Kingmoor Junior School

Name Kingmoor Junior School
Ofsted Inspection Rating Good
Inspection Date 14 March 2012
Address Liddle Close, Lowry Hill, Carlisle, Cumbria, CA3 0DU
Phone Number 01228409715
Type Primary
Age Range 7-11
Religious Character Does not apply
Gender Mixed
Number of Pupils 306 (48% boys 52% girls)
Number of Pupils per Teacher 20.4
Local Authority Cumbria
Percentage Free School Meals 6.2%
Percentage English is Not First Language 7.2%
Persisitent Absence 5.7%
Pupils with SEN Support 13.7%
Catchment Area Information Available Yes, our catchment area data is FREE
Last Distance Offered Information Available No

Information about the school

Kingmoor Junior is an average size school. Most pupils are White British with a few from minority ethnic groups. The proportion of pupils known to be entitled to free school meals is below average. The proportion of disabled pupils and those with special educational needs is broadly average, although a higher than average proportion is supported at School Action Plus or has statements. Kingmoor Community and Business Centre shares the same building and provides adult courses and family learning. The school has several awards including Activemark, Sportsmark and Healthy School status It has a strong musical tradition and has won several awards in regional music festivals. The school meets the government’s current floor standard for achievement at Key Stage 2. A new headteacher has been appointed since the last inspection. Inspection grades: 1 is outstanding, 2 is good, 3 is satisfactory and 4 is inadequate Please turn to the glossary for a description of the grades and inspection terms

Key Findings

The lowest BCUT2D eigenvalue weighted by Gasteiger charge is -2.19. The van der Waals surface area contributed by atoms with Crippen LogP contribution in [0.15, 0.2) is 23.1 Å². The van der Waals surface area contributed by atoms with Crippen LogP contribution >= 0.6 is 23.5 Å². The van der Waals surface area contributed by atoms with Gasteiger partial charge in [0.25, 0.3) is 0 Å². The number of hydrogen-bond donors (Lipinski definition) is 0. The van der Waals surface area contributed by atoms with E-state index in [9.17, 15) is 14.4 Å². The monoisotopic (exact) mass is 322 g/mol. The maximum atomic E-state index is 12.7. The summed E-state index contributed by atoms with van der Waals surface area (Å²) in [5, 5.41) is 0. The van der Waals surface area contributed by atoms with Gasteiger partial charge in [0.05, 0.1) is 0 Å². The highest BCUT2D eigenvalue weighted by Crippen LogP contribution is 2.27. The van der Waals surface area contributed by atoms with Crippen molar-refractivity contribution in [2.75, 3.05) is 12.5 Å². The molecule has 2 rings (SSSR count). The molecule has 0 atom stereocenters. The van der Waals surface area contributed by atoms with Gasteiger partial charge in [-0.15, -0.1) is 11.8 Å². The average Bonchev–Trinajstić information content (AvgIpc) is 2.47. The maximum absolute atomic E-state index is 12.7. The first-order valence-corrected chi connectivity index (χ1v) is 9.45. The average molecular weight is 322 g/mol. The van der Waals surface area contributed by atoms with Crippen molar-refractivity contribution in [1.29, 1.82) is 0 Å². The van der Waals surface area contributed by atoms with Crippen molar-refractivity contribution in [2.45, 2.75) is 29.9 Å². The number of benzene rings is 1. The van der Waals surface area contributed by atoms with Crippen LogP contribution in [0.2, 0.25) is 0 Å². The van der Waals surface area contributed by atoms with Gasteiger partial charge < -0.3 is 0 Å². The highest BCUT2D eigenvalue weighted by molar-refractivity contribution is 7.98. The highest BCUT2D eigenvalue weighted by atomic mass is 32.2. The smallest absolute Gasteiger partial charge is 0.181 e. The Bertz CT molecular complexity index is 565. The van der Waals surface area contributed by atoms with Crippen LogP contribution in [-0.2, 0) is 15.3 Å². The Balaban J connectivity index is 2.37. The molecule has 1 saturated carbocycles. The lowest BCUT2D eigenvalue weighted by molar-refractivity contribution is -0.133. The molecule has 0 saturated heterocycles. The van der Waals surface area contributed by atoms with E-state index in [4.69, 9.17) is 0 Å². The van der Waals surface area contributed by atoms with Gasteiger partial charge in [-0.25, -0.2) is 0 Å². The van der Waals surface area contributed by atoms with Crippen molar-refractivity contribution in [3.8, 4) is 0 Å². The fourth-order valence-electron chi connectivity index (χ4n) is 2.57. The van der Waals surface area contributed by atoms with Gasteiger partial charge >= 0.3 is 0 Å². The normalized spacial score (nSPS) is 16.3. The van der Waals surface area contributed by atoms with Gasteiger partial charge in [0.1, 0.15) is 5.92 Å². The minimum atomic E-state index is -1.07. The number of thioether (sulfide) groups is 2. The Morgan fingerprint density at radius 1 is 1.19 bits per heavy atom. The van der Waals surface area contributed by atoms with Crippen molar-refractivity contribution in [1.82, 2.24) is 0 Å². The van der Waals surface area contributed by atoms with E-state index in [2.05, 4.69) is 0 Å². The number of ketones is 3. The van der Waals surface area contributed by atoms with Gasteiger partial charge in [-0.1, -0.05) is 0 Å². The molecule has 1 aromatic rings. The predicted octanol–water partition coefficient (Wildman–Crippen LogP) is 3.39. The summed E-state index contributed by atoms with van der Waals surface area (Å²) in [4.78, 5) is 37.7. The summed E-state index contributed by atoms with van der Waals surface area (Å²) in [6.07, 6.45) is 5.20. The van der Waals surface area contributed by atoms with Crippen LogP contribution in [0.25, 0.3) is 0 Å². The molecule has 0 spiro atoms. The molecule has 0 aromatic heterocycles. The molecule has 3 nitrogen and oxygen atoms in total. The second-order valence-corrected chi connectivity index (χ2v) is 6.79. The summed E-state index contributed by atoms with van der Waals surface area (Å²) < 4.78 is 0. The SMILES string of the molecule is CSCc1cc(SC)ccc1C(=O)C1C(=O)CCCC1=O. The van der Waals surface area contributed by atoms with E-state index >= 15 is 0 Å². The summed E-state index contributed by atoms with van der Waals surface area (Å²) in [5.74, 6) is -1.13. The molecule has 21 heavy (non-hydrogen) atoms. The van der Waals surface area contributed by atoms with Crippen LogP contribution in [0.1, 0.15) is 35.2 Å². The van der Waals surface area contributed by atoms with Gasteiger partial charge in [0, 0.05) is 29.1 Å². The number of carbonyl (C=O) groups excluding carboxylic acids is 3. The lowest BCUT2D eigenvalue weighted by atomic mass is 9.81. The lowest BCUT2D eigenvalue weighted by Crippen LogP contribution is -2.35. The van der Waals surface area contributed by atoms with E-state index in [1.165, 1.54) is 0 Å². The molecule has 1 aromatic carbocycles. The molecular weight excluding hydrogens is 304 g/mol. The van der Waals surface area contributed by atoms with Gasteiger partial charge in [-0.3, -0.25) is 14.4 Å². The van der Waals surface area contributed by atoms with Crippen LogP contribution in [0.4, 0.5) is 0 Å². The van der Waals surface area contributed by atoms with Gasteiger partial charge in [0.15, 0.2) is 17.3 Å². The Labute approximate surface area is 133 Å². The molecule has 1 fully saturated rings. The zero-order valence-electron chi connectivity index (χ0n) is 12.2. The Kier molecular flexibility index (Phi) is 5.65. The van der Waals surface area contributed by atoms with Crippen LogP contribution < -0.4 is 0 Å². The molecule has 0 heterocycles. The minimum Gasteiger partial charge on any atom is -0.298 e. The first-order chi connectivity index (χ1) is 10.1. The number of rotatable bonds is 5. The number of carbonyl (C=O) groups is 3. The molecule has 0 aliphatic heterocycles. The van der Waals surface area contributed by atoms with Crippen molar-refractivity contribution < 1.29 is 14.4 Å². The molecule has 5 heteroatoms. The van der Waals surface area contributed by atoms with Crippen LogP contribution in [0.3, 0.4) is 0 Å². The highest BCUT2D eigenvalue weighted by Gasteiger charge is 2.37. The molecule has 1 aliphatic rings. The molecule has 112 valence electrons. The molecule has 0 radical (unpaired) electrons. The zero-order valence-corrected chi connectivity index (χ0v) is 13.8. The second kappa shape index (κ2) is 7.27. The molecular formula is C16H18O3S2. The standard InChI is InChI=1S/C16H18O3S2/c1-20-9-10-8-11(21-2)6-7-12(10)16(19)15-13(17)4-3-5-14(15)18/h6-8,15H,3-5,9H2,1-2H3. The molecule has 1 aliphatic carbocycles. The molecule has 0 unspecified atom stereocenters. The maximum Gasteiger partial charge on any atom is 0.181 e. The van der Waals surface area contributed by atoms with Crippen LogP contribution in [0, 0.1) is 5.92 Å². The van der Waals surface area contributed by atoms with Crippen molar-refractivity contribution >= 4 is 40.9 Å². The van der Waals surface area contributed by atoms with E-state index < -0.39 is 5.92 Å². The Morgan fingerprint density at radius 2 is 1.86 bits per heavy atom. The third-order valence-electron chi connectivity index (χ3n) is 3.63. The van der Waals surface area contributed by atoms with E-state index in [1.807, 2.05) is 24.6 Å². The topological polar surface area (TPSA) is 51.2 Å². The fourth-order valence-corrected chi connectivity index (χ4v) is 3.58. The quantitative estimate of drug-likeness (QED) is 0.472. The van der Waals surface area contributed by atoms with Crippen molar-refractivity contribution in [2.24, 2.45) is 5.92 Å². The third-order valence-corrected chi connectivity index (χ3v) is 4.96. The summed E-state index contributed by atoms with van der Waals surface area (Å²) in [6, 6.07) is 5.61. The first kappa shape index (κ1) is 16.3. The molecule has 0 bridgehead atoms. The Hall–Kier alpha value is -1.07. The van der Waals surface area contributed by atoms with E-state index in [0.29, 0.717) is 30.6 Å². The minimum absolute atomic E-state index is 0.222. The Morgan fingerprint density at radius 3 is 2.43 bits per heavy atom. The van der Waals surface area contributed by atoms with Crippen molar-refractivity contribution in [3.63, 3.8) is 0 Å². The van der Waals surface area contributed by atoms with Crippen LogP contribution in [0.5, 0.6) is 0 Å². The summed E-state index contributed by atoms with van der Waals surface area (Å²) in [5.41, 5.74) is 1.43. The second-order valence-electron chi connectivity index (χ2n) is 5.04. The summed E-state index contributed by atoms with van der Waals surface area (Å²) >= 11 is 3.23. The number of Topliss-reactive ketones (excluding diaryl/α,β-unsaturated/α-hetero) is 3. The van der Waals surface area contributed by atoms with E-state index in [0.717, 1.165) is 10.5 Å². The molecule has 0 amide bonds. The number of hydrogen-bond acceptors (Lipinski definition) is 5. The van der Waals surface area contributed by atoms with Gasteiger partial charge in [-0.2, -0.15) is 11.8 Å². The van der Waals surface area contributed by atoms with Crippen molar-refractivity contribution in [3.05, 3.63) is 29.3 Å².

¦ Kingmoor Junior provides pupils with a good quality of education. The school is improving under the highly-effective leadership of the headteacher and full commitment of staff. It is not outstanding because, although teaching is mostly good, the pace of learning is uneven. Learning is slower in lessons where pupils have insufficient opportunities to work independently and where activities are not precisely matched to their abilities. Monitoring and action-planning requires further refinement to move the school from good to outstanding. ¦ Pupils make good progress to attain high standards in tests at the end of Year 6. The exciting, enriching curriculum supports pupils’ above-average attainment across all subjects, especially in music, arts, modern foreign languages and sport. The school excels at music, with a thriving orchestra and choir. ¦ Teaching is mostly good with some that is outstanding. Teachers have good subject knowledge and expect high standards from pupils. Assessment and marking are good across the whole school. However, there are a few lessons where the work of lower- and middle-ability pupils is not as precisely matched to their learning needs as it could be. ¦ Pupils’ behaviour and safety are good overall. Many pupils have exemplary attitudes to learning and rise to teachers’ high expectations. There are a few pupils who have less positive attitudes to work, but this is mostly well managed. Pupils’ moral and social development is outstanding. They collaborate exceptionally well and make an excellent contribution to the school. ¦ The vast majority of parents and carers are extremely positive about leadership, stating for example, that the school ‘has come on hugely with the strong influence of the headteacher’. They refer to ‘well-motivated teachers’ and ‘conscientious, reliable staff.’ Inspectors agree. Effective management of both teaching and the school’s performance has already improved the school from satisfactory to good. This, together with the mostly good teaching, provides the school with a strong capacity to improve further.